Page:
The latest results of our bittern monitoring are very promising with at least ten males now booming throughout the reedbed. Although they are most vocal early and late in the day, they can be heard at any time - and from anywhere on the reserve. I heard one from outside the visitor centre at lunchtime...
  • Blog Post: New arrivals trickling in

    Hot on the heels of our recent pair of garganeys, the last week has seen the arrival of the advance guard of some of our earlier spring migrants. Last week I asked whether the first sand martins or wheatears would arrive soon and they finally did so over the weekend, with singles of both species seen...
  • Blog Post: No more murmurations

    Sadly it looks like our very popular starling murmurations are over for another year. From a peak of 40k birds, the flock had declined to about 10k midway through last week. Last night I took the family to see them again and though the birds put on an impressive display the flock was barely 1000 strong...
  • Blog Post: Slithering, booming and dancing

    The mild, generally sunny start to spring continues - with the blip of a very foggy morning yesterday. Bitterns are certainly making the most of the weather, with two males now booming properly, and birds regularly spending time in full view from both Bittern and Island Mere Hides. One has even been...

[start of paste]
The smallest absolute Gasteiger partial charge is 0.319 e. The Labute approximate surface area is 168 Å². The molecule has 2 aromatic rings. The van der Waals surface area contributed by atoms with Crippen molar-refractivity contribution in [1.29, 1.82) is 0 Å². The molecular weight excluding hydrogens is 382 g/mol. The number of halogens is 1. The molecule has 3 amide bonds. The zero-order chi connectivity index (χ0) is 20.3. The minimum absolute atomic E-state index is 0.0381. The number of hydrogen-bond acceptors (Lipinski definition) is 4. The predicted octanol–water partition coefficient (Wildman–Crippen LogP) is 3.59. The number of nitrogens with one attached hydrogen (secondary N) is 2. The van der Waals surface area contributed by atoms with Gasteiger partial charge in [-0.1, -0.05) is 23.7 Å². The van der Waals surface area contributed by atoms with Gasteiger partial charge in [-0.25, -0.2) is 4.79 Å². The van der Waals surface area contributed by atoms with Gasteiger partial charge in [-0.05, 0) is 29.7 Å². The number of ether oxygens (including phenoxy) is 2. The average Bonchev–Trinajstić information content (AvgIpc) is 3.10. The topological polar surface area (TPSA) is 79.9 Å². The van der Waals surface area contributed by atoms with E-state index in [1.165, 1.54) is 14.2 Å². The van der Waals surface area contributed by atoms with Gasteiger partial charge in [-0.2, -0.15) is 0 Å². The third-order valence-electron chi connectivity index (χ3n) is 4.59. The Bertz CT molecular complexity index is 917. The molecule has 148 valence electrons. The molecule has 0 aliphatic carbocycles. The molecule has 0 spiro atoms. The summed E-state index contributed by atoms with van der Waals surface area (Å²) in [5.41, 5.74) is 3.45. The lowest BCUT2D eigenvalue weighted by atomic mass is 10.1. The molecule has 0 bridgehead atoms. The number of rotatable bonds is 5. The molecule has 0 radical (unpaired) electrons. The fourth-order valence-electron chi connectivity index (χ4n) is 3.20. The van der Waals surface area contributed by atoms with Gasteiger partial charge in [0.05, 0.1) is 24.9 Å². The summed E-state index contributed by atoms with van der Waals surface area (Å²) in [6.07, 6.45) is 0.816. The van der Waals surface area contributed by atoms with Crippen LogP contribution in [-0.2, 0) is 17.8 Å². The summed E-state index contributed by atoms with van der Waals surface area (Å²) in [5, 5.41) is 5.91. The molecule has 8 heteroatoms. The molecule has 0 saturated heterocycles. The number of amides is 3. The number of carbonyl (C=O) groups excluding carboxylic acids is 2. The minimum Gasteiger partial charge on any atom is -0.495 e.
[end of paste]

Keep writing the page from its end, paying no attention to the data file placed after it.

• Blog Post: New arrivals and long stayers

    As March progresses we begin to anticipate the arrival of the first spring migrants. Which will arrive first? A wheatear, sand martin or garganey perhaps? In reality, the first migrants, while not exactly slipping in un-noticed, are often forgotten when thinking about spring migrants. At Minsmere...
  • Blog Post: Croaking, grunting and squealing

    You know spring is just around the corner when a visit to Minsmere requires you to use your ears as well as your eyes. Not forgetting your nose too as the scent of coconut from the gorse blossom will soon be wafting around the car park and beach - and of course the delicious smell of bacon or fresh-cooked...
  • Blog Post: Otter-ly amazing